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"These days" express the period around now. Then, I wonder, why is used the Present Simple in the following sentence?:

  • These days I travel a lot. I’m spending more and more time away from home. (Considering the rule given above, I would say: These days I am travelling a lot.)

I've also come across the sentence where both tenses are considered correct:

  • These days, more and more people prefer / are preferring to retire early.

So, is it optional whether we use present simple or continuous with "these days"?

  • Yes it's optional. Both are correct. Prefer says in one word what are preferring says in two and brevity is a virtue. Feb 19, 2019 at 11:52

1 Answer 1


The present simple can also refer to things in the period around 'now'.

It can be used for statements of general truth ("the sky is blue") or for conditions that pertain ("I know how to change a lightbulb"). When used with an adverbial of time, they might also be used for statements of general truth ("in the morning, I prefer not to speak to people") and provide for a condition as part of that statement. However, an adverbial of time can also accompany a statement of current conditions ("right now, I am hungry"), provided that the adverbial of time involved includes 'now'.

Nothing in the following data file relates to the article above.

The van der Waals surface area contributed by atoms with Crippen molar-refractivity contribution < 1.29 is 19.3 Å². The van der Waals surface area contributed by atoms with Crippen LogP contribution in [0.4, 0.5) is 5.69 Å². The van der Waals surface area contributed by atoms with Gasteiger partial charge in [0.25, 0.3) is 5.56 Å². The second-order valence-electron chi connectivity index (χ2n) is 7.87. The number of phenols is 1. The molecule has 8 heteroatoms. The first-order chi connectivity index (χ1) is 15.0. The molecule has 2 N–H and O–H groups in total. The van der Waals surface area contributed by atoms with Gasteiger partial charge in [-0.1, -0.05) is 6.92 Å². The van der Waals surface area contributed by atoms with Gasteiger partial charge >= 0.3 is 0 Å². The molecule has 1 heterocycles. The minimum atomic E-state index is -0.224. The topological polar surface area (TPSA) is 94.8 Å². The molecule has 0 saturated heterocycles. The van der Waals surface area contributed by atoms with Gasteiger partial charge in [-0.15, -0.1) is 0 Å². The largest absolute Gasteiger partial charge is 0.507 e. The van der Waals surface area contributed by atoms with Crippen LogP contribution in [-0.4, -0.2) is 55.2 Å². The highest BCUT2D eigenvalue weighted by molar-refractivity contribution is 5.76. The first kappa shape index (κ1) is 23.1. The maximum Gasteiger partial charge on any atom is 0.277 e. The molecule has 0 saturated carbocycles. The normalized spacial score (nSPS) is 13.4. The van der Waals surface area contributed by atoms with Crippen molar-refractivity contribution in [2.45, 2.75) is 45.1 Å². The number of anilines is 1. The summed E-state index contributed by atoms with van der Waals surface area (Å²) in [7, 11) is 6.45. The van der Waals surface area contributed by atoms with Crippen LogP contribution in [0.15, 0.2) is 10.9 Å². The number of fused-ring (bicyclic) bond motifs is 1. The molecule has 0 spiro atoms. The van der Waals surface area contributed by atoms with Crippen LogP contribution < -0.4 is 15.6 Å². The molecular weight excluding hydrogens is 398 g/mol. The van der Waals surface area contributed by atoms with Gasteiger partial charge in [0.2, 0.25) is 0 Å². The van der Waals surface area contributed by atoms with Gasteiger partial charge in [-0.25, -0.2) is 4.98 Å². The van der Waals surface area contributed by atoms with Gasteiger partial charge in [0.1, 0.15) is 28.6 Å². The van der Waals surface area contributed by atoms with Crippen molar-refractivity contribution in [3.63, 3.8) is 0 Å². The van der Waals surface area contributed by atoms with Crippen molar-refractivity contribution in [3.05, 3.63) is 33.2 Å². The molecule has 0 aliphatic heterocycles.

The progressive aspect refers to ongoing or recurring actions, and so can also be used for things that are located in time around now. "I am travelling a lot these days" is essentially equivalent to "I travel a lot these days". A key point that must be understood about English is that there is not always only one verb form/tense/mood/aspect that is correct.

Preferring is a somewhat special case, though. It is rarely used in the progressive aspect. Indeed, I'm racking my brain for cases of use of the -ing form at all, and mostly it's used in various adverbials.

"They were offered the choice of pinot noir or pinot grigio. Preferring red wine, Susan chose the pinot noir."

(I'm not actually sure if it's being a gerund or a participle in that case)

  • Here's an unusual example of preferring in gerund form: Preferring red wine in these situations is always cost effective. Feb 19, 2019 at 12:50
  • I'm not sure if that wouldn't be closer to the sense of 'prefer' seen in "preferring charges", though it's semantics that leads me to that conclusion rather than grammar.
    – SamBC
    Feb 19, 2019 at 12:52
  • I think you mean "proffering charges." Feb 19, 2019 at 12:52
  • Sense 2 here: en.oxforddictionaries.com/definition/prefer
    – SamBC
    Feb 19, 2019 at 12:53
  • Sense 5 there: merriam-webster.com/dictionary/prefer
    – SamBC
    Feb 19, 2019 at 12:57

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